More Americans Concerned Over ID Theft Than Jobs

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Nine out of 10 Americans want federal legislation to address ID theft, according to a new survey. The survey, conducted by STAR Systems, found that two-thirds also want the financial services industry to have programs to verify the identity of customers- members who open bank accounts (66%) and credit card accounts (72%).

Conducted during April, the survey further found that Americans are more concerned about ID theft (51%) than unemployment or corporate fraud (47% each); that 5.6% of respondents reported that they had been victims of ID theft, which translates to just under 12 million people according to census data, and that when credit- signature debit card fraud and ID theft were combined, close to 15.9% of consumers reported they had been victims of at least one of these crimes (34 million people).

Other findings:

* Close to three-quarters (74% ) are willing to provide an ID when applying for a loan or opening a bank account, despite the ongoing national debate about privacy vs. security.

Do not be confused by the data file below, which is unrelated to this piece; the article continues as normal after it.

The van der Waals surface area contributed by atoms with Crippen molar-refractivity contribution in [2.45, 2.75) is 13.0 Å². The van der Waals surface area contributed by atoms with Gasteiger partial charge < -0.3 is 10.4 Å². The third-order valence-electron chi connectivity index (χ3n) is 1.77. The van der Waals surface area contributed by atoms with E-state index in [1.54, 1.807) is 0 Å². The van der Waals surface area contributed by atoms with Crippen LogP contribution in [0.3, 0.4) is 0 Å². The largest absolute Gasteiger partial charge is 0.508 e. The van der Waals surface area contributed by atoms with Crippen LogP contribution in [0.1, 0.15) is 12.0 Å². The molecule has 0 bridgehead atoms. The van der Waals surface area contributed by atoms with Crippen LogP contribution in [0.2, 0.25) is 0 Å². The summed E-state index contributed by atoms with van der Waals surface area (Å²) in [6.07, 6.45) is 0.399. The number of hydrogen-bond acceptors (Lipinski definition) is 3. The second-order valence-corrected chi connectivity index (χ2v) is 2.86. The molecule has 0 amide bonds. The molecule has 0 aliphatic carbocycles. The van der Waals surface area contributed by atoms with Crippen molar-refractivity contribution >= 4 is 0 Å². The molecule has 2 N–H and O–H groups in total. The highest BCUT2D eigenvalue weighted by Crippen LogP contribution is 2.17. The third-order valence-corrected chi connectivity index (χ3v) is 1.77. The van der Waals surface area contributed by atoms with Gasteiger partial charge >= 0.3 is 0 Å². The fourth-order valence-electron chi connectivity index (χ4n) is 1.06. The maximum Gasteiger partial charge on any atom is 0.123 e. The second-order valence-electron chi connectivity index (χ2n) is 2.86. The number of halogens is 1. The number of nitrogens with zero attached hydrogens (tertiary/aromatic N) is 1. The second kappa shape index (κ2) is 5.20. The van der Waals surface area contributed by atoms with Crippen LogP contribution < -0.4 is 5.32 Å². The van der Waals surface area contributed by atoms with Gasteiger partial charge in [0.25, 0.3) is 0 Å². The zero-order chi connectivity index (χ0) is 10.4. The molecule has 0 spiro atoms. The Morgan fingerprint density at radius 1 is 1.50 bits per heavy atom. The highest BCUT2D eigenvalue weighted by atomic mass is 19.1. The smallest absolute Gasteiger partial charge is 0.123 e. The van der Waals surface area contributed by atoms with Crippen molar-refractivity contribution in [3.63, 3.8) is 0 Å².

* More than 65% believe it is easy to obtain a fraudulent drivers license. Only 71% were asked to produce a driver's license when opening a bank account in the past two years.

Close to 60% think it is important that retailers require a second form of ID to verify a customer using a credit or signature debit card.

"While the severity of the problem is well known, what's gotten less attention is the solutions we have today that have yet to be adopted on a widespread basis. From tools that financial institutions can use to verify their customers' identities, to new laws and regulations that can strengthen penalties or enhance identification standards, to more aggressive prosecution and better coordination, many of the answers are right in front of us, and consumers want them to be used," said STAR President Ronald V. Congemi.

The research, on behalf of STAR, was conducted from April 4-6, 2003 by Synovate. For info: www.star.com.

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